The Nick Kyrgios show made must-see viewing for everyone at Wimbledon on Sunday except one man – Novak Djokovic refused to get sucked in by the hullabaloo going on the other side of the net as he zoned in on hoisting the Challenge Cup for a seventh time.
In a career spanning almost two decades, there is almost nothing the Serbian had not weathered during his previous 31 Grand Slam finals.
During that time he took on 11 different rivals, from Roger Federer in 2007 to Daniil Medvedev last year, but it is safe to say that in all those finals he had never witnessed anything like the theatrics that were going on in Kyrgios’s corner.
In fact, in the 134 previous editions of the grasscourt championships, the prim and proper establishment of the All England Club had never seen anything like it on final’s day either.
There was a cheeky underarm serve, there were plenty of tweeners and of course there was a continuous flow of verbal sparring with himself, his entourage and the umpire. At one point the Australian hot-head even yelled at the umpire to ‘kick out’ a female fan from the stands as she ‘looks like she’s had 700 drinks bro’.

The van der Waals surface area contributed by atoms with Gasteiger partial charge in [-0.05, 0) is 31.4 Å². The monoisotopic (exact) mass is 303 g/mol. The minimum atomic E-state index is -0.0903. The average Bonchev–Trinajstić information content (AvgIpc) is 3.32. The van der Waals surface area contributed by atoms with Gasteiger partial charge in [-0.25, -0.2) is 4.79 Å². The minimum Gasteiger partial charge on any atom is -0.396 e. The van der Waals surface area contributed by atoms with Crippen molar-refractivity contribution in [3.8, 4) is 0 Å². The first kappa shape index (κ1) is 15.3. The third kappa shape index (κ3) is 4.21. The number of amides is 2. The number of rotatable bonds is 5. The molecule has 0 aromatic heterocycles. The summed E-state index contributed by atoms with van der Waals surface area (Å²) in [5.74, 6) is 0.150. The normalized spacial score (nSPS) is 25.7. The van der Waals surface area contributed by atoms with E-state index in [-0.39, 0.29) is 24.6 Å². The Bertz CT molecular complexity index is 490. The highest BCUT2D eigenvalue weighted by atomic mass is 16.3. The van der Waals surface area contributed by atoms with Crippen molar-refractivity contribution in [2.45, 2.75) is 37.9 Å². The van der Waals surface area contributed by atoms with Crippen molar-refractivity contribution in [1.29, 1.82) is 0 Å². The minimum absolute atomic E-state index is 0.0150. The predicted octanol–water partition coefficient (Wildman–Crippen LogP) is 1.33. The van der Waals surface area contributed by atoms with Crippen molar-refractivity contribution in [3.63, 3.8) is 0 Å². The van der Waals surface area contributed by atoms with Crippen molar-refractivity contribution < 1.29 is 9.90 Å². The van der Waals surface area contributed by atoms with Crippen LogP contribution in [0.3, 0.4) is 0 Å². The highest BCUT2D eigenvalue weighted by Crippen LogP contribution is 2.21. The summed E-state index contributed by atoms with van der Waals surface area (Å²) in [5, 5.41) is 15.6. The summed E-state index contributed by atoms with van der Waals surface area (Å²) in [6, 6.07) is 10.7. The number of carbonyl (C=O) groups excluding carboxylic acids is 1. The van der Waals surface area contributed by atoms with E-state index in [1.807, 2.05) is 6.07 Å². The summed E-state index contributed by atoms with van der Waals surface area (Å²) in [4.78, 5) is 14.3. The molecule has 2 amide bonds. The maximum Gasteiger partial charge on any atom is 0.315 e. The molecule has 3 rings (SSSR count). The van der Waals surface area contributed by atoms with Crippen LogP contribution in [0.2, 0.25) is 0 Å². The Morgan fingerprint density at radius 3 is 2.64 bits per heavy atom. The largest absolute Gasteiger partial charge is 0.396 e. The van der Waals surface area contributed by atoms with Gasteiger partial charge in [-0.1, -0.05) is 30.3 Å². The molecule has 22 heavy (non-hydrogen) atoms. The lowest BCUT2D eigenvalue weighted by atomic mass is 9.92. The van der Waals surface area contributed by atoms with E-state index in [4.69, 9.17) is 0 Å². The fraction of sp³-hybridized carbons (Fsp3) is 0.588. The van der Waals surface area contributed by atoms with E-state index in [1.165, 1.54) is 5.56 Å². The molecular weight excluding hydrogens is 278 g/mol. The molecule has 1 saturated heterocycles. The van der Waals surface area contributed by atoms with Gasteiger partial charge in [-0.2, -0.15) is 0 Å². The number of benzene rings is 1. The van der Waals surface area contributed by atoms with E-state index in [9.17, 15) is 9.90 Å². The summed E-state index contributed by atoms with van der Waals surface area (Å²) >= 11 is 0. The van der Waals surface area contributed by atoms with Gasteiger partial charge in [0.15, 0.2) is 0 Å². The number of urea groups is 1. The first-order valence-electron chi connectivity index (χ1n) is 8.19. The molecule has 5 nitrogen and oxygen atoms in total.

The distractions were a plenty but it was soon clear why Kyrgios described Djokovic as ‘a God’. He remained serene throughout the three hour commotion to ensure he was the one celebrating a 21st Grand Slam title by once again nibbling on some Centre Court grass.
Incredibly the 4-6 6-3 6-4 7-6(3) triumph was his 28th successive win at Wimbledon and also meant that Djokovic has not lost on Centre Court since being beaten by Andy Murray in the 2013 final.
Djokovic had started 2022 tied on 20 Grand Slam titles with fellow Big Three rivals Federer and Rafa Nadal. The Serbian had been heavily tipped as the one who would break that deadlock at the Australian Open considering he owns a men’s record eight titles at the season’s opening slam.
But his Australian odyssey ended in chaos, with the Serbian held in an immigration detention centre for five days before being deported from the country on the eve of the hardcourt major.
“Once I left Australia… (it) caused turbulence inside of me. I just needed time to weather the storm.”
With mission completed at Wimbledon, the Serb has no idea how the rest of the year will pan out for him considering at the moment he cannot enter the U.S. without being vaccinated.
Hence the Serbian may not appear in another slam again until next May’s French Open because as it stands, he will also be barred from competing in Australia in January – thus denting the Serb’s hopes of topping the all-time list of men’s Grand Slam champions.
“I’m not vaccinated and I’m not planning to get vaccinated so the only good news I can have is them removing the mandated green vaccine card or whatever you call it to enter United States or exemption.”